The truth about charter schools (2023)

Charter school is a loaded term. Prejudices abound and misconceptions reign. Here’s what you need to know when considering a charter school for your child.

Charter schools. Aren’t they private?

No, no! They are really small experimental schools with crazy classes in things like underwater basket weaving.

Nah they’re totally cutting-edge they’re all about implementing the very highest academic standards.

That sounds like a euphemism for teaching to the test!

I heard they’re corrupt — they’re just a way for corporations to make money off the government.

That’s not true! The charter schools I’ve heard about are amazing, but they’re impossible to get into.

Overhearing a conversation about these often misunderstood schools can be like the story of the blind men and the elephant — opinions can vary so widely that they seem to be describing different realities.

The truth about charter schools

So, what’s the truth? They are not one thing: they range from the smallest classroom — your child alone at your home computer — to multi-campus, nationwide organizations with dozens of schools. They include very strict schooling models with young scholars in uniforms sitting in rows to progressive places where barefoot kids learn academic subjects primarily through art projects, and everything in between.

What do these schools all have in common? They are independent entities that have received a charter, which is a set of self-written rules (and promises) about how the school will be structured and run. Essentially, they are able to organize a school that’s outside the control of the local school district but still funded by local, state, and federal tax money. This allows charter schools not to follow the same regulations as district schools. Sometimes this results in a very high-performing school, sometimes not. This approach to education tends to produce a more diverse range of schools than might traditionally be found within school districts.

One thing’s for certain: the charter movement is spreading like wildfire across America. New Orleans became the first major American city to transform most of its public schools into charter-run operations in 2005. Today, more than two million students attend about 5,700 charter schools nationwide, each with its own rules and education model. In the 2011-2012 school year alone, 518 new schools opened, boosting charter school enrollment by 10 percent in a single school year, according to the Center for Education Reform’s June 2012 policy update.

Charter schools are like traditional public schools in important ways:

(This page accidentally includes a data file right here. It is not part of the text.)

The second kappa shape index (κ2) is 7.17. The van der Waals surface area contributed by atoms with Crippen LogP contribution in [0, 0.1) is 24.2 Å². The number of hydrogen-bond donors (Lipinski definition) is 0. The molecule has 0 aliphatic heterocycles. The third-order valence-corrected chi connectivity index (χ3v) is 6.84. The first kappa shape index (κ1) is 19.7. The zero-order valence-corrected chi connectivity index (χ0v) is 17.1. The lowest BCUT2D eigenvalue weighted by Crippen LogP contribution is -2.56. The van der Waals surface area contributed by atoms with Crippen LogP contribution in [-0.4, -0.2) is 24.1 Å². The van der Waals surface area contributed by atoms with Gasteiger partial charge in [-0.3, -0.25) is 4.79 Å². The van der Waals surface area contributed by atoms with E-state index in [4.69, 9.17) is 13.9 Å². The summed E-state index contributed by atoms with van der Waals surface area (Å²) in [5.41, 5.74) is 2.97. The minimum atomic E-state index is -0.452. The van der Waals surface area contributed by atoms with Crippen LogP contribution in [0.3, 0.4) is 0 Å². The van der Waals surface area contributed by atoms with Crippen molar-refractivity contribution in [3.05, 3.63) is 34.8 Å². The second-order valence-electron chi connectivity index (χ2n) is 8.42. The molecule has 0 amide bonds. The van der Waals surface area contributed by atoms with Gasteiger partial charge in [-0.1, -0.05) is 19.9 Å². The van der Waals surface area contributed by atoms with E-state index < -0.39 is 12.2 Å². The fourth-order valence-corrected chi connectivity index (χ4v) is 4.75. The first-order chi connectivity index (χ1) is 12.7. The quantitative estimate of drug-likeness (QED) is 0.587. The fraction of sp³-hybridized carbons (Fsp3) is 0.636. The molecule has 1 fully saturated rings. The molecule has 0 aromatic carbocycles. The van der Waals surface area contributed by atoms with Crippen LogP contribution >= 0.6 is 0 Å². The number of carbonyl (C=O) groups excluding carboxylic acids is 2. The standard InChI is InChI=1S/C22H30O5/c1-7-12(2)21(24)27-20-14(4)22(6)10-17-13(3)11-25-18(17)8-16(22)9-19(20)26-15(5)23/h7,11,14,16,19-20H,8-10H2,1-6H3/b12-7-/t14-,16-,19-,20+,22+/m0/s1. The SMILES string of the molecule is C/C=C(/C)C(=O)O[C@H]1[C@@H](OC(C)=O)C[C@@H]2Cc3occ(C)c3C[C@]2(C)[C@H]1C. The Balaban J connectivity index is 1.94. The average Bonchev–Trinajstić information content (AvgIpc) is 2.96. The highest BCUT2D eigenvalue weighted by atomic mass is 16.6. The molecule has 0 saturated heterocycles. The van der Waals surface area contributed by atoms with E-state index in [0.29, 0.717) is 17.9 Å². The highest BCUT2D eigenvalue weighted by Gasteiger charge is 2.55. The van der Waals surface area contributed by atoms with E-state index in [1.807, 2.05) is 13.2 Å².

• They take the same state-mandated standardized tests.
  • They don’t charge tuition.
  • They can’t discriminate by race, sex, or disability in their enrollment.
  • They’re accountable to the city, state, county, or district that granted their charter.

Charter schools differ from traditional public schools in many ways:

  • How a staff is organized may be unfamiliar. For instance, there may be an executive director in charge of leadership, fundraising, and bureaucratic compliance above the principal, who deals with the day-to-day functioning of the school.
  • They can be run and operated by a nonprofit Charter Management Organization (CMO), such as Knowledge is Power Project (KIPP), which operates more than 120 elementary, middle, and high schools across the nation.
  • They can be run by private, for-profit entities that also provide the school’s curriculum. For instance, the company K12 operates virtual charter schools across the nation for more than 65,000 kids.
  • They can have a founding educational philosophy — such asWaldorforMontessori— which determines the curriculum and teacher training.
  • They can hire teachers who are not part of a union or even credentialed, which is something to ask your local charter school about. Some charter schools hire teachers with credentials; in the state of California, all charter schools must hire credentialed teachers by law. And some CMOs hire unionized teachers — Green Dot Public Schools hires only unionized teachers for its four middle schools and 14 high schools.

Charter school groups often describe their efforts as a movement, a reaction to poorly run public schools. Many were founded by groups of committed parents or community leaders who wanted a larger role in shaping the quality of their schools. Parental involvement is often more than encouraged, it’s expected. Many schools begin each year by asking parents to sign an agreement to support the school and their child’s learning, including a pledge to contribute a certain number of volunteer hours.

The myths about charter schools

If you are wondering why are charter schools bad or good, consider these misconceptions about how they’re run and what they offer students.

MYTH #1: They are private.

Charter schools are not private schools — all are public. It’s confusing because some schools are operated by for-profit companies or groups called education management organizations (EMOs). Because these for-profits make money, some people think they’re private but they’re not; they don’t charge tuition.